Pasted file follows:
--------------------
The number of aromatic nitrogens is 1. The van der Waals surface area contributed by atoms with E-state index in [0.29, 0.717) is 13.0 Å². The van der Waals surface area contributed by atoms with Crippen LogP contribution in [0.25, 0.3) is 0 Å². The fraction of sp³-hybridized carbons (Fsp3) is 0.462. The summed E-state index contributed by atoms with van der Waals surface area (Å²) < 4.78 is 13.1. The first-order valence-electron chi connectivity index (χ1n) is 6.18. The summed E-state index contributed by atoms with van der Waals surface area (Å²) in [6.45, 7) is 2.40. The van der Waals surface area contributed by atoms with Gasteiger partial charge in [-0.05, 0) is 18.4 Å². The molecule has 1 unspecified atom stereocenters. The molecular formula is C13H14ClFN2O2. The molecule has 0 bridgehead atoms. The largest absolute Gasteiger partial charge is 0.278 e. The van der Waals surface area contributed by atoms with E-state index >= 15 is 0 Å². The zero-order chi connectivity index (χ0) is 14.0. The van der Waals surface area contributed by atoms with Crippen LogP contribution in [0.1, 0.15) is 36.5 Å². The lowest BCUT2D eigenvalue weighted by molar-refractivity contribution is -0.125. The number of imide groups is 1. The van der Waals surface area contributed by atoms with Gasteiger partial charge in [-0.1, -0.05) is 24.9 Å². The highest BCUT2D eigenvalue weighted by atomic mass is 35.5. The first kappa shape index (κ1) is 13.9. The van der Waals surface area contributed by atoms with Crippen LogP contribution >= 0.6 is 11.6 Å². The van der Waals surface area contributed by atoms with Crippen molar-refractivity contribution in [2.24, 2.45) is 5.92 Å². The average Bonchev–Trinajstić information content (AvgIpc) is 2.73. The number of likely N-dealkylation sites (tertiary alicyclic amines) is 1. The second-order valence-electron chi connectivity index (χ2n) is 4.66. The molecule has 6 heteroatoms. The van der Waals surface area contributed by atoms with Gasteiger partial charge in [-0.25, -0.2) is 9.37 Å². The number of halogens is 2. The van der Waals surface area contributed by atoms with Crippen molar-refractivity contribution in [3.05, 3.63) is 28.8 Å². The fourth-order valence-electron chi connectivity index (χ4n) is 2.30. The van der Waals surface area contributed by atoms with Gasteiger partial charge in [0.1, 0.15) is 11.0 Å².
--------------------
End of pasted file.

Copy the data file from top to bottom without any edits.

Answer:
The number of aromatic nitrogens is 1. The van der Waals surface area contributed by atoms with E-state index in [0.29, 0.717) is 13.0 Å². The van der Waals surface area contributed by atoms with Crippen LogP contribution in [0.25, 0.3) is 0 Å². The fraction of sp³-hybridized carbons (Fsp3) is 0.462. The summed E-state index contributed by atoms with van der Waals surface area (Å²) < 4.78 is 13.1. The first-order valence-electron chi connectivity index (χ1n) is 6.18. The summed E-state index contributed by atoms with van der Waals surface area (Å²) in [6.45, 7) is 2.40. The van der Waals surface area contributed by atoms with Gasteiger partial charge in [-0.05, 0) is 18.4 Å². The molecule has 1 unspecified atom stereocenters. The molecular formula is C13H14ClFN2O2. The molecule has 0 bridgehead atoms. The largest absolute Gasteiger partial charge is 0.278 e. The van der Waals surface area contributed by atoms with E-state index >= 15 is 0 Å². The zero-order chi connectivity index (χ0) is 14.0. The van der Waals surface area contributed by atoms with Crippen LogP contribution in [0.1, 0.15) is 36.5 Å². The lowest BCUT2D eigenvalue weighted by molar-refractivity contribution is -0.125. The number of imide groups is 1. The van der Waals surface area contributed by atoms with Gasteiger partial charge in [-0.1, -0.05) is 24.9 Å². The highest BCUT2D eigenvalue weighted by atomic mass is 35.5. The first kappa shape index (κ1) is 13.9. The van der Waals surface area contributed by atoms with Crippen LogP contribution >= 0.6 is 11.6 Å². The van der Waals surface area contributed by atoms with Crippen molar-refractivity contribution in [2.24, 2.45) is 5.92 Å². The average Bonchev–Trinajstić information content (AvgIpc) is 2.73. The number of likely N-dealkylation sites (tertiary alicyclic amines) is 1. The second-order valence-electron chi connectivity index (χ2n) is 4.66. The molecule has 6 heteroatoms. The van der Waals surface area contributed by atoms with Gasteiger partial charge in [-0.25, -0.2) is 9.37 Å². The number of halogens is 2. The van der Waals surface area contributed by atoms with Crippen molar-refractivity contribution in [3.05, 3.63) is 28.8 Å². The fourth-order valence-electron chi connectivity index (χ4n) is 2.30. The van der Waals surface area contributed by atoms with Gasteiger partial charge in [0.1, 0.15) is 11.0 Å².